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Grief Over Time


How do we maneuver through grief and find some type of healing? I struggle for an answer. I’ve read some books on grief and dying. I‘ve talked to a bereavement counselor and a psychologist, but does that really give me the tools to cope with the loss of a parent?

Loosing a parent is like becoming untethered during a space walk. You suddenly are spinning out of control without gravity to bring you back to safety. You are lost, in a void and it is hard to catch your breath. People around you reach out their hands to help, but it is hard to latch onto the lifeline you need.

I suffer with the loss of my mother. I try to survive on a daily basis. The relationship that brought me unconditional love and grounding is gone. Perhaps it is a delusion that I live with, but I feel less protected and more vulnerable to the world now.  I realize that I am an adult, but I was a child brought into this world by a person who is no longer here.  I ask myself if I lack the strength of character that others have to survive the loss. I don’t think I am alone in experiencing the overwhelming sense of isolation.

It is a common phenomenon to have friends and relatives crowd around you wanting to provide support when a death first occurs. You receive cards, food, flowers and numerous “I am here if you need me” announcements. I don’t really think that is when you need the support. I was numb right after my mom passed away, so I didn’t need anyone to help me. I was gliding through it on my own nervous energy and sense of disbelief.

It is the weeks and months after the event that you need the friends and family to invade your space and to lend a strong shoulder. It is in those long days and dark nights that a hand should be reaching out to help. It seems that everyone figures that you’ll make it through, and if you need assistance you’ll ask for it. People go back to their own routines, and kind of assume that you are letting time heal the wound.

What if metaphorically the wound is infected and you don’t know how to fix it? There is no specific timeframe in which we should assume the wound would disappear. In fact, the wound will most likely always be there, but at some point it will be manageable. Death of a loved one changes us, and we can’t deny it. We have to take a journey to rediscover ourselves. I have found myself acting differently, thinking differently and relating to others in a different manner. Death leaves us feeling depleted and more aware of our own mortality.

I realize that everyone’s sense of loss is relative to them and it depends on the relationship they had with the deceased. When my father died, I was shocked and saddened by the sudden loss. I lost a great friend and a father who was the kindest, most caring dad I could have ever hoped for. I had the feeling of someone pulling the foundation of my sense of self away. With all the pain and experience of loss, I seemed to move through the grief process in a different manner than now. It isn’t that I loved my father less than my mother; it is just more finite to have both parents gone.

For six years I was a caregiver for my mother. I adapted to the role and felt the responsibility of providing care and support. When you’re left without that duty to fulfill and the person to whom you are providing the support is gone, there is a huge gap that needs to be filled. This is a time to take stock and realign what seems to be important. How do I want to live the rest of my life? There is a different perspective looking at it with both parents gone.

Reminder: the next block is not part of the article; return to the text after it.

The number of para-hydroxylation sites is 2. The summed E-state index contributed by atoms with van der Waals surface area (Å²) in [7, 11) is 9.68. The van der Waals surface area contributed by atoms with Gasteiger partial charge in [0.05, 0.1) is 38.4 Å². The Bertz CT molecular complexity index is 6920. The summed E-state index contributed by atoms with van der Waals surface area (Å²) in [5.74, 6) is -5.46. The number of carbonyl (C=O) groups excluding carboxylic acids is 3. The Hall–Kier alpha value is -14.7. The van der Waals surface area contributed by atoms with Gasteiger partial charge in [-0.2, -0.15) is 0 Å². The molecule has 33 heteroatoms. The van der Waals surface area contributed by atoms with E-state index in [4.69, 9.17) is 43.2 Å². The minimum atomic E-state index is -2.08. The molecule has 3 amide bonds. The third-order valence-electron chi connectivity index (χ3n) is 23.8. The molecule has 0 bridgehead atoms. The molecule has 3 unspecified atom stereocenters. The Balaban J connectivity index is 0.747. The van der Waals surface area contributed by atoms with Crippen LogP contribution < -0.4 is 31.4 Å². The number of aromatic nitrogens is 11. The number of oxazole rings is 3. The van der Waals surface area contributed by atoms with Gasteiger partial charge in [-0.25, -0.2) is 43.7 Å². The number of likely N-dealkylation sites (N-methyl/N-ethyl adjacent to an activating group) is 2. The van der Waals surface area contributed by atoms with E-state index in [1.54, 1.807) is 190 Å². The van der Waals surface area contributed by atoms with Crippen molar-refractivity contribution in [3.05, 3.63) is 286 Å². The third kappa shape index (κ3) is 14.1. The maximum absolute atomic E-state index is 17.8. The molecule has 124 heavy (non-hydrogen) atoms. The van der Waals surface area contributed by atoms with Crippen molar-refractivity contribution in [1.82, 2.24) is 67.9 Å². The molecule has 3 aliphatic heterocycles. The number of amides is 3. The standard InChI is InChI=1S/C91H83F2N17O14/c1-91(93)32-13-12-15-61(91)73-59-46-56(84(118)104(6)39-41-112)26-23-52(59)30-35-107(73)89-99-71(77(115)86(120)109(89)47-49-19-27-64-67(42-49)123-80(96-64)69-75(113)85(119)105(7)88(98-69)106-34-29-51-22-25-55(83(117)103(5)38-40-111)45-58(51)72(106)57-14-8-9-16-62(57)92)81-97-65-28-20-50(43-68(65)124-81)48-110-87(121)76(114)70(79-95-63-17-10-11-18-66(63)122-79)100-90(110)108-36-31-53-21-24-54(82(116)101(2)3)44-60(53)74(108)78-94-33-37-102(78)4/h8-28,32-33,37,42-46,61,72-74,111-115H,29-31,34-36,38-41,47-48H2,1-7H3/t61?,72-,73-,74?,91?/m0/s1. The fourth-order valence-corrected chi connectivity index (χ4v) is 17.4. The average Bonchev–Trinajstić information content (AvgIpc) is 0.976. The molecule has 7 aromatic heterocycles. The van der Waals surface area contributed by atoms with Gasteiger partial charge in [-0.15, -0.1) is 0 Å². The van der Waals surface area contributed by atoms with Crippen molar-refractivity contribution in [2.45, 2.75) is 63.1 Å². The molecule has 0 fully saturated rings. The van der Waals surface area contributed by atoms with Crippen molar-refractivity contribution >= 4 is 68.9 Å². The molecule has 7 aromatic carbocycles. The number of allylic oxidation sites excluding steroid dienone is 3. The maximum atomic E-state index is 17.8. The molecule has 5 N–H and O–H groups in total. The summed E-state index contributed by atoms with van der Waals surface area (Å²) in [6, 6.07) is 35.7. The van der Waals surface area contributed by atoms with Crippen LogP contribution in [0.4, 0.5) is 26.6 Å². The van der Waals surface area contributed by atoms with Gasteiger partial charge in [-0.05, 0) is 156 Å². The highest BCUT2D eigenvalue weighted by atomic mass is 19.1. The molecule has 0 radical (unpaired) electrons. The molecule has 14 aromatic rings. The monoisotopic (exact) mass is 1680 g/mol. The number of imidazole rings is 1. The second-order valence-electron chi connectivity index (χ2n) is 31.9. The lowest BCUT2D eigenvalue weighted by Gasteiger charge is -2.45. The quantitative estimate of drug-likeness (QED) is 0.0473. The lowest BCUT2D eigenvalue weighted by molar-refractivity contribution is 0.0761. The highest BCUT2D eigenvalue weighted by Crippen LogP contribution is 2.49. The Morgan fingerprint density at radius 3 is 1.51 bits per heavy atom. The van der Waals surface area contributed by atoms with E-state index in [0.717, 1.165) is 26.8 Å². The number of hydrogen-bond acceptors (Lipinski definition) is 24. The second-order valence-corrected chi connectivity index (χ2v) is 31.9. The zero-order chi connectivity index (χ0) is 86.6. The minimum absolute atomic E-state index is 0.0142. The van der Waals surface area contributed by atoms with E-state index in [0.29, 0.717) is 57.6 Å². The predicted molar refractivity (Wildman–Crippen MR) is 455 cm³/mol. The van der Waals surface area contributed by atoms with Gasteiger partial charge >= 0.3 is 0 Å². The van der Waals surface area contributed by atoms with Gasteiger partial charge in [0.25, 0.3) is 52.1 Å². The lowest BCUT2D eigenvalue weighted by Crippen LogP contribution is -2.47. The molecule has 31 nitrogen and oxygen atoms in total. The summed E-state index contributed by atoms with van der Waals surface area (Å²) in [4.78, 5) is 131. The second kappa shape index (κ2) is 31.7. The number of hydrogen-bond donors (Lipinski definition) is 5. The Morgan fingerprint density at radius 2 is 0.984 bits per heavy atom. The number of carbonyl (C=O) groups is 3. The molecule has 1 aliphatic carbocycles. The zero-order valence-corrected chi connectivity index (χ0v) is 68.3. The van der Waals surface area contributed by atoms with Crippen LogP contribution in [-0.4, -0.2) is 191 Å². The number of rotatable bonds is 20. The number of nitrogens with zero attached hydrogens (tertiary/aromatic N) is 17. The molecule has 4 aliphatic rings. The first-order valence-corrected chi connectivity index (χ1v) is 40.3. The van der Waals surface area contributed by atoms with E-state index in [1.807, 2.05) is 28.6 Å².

It is not about wringing hands, gnashing teeth and feeling sorry for myself. It is about trying to find the joy, purpose and pleasure in life, when it is entirely gone. How do you reignite that creative process, and find the color around you? It seems like everything is gray and black, and there are days when I just want to curl up into a ball and disappear.

People want to lecture you about how you should be feeling. There are studies about grief and how it affects the average survivor. There is no average with grief and loss. There is no study that will reflect my inner emotions.  Facts and figures can’t change the reality for me. It will soon be a year since my mother died, and it is a difficult period to manage. The numbness of the loss is gone and the pining for her presence has begun. I can’t reach out and touch her. I can’t speak to her, or feel the hug of unconditional love. I can visit the cemetery and stare at a cold brass marker that bears her name.

A bereavement counselor told me that the first anniversary of a death is harder than the original loss, because the feeling of shock is gone. There is just the emptiness. I know that I am not alone, but I feel removed from myself. I need to find that connection that will bring me back to what causes me to be. I am not a religious person, so I don’t derive consolation that there is some fluffy cloud my mom is sitting on playing a song for me on a golden harp.

I do believe in a spiritual realm comprised of energy that surrounds us. I hope there is a greater consciousness that can help me through this difficult period. I know I don’t have the answers, but I continue to question the process. The pain is uncomfortable, the loneliness is encompassing and the knowledge of loss is devastating.

As a human, I do know that I am not alone in this process of suffering through grief. I can feel tattered, worn out and a memory of who I once was. I will reach deep to try and extract the purpose that drives me forward. When it feels infinitely easier to close my eyes and shut it all out, I will hold onto the love that I shared with both my parents. I can choose to believe that their spirits will shine brightly if I survive to achieve my dreams, to leave my mark on the world and ultimately learn to survive grief over time.

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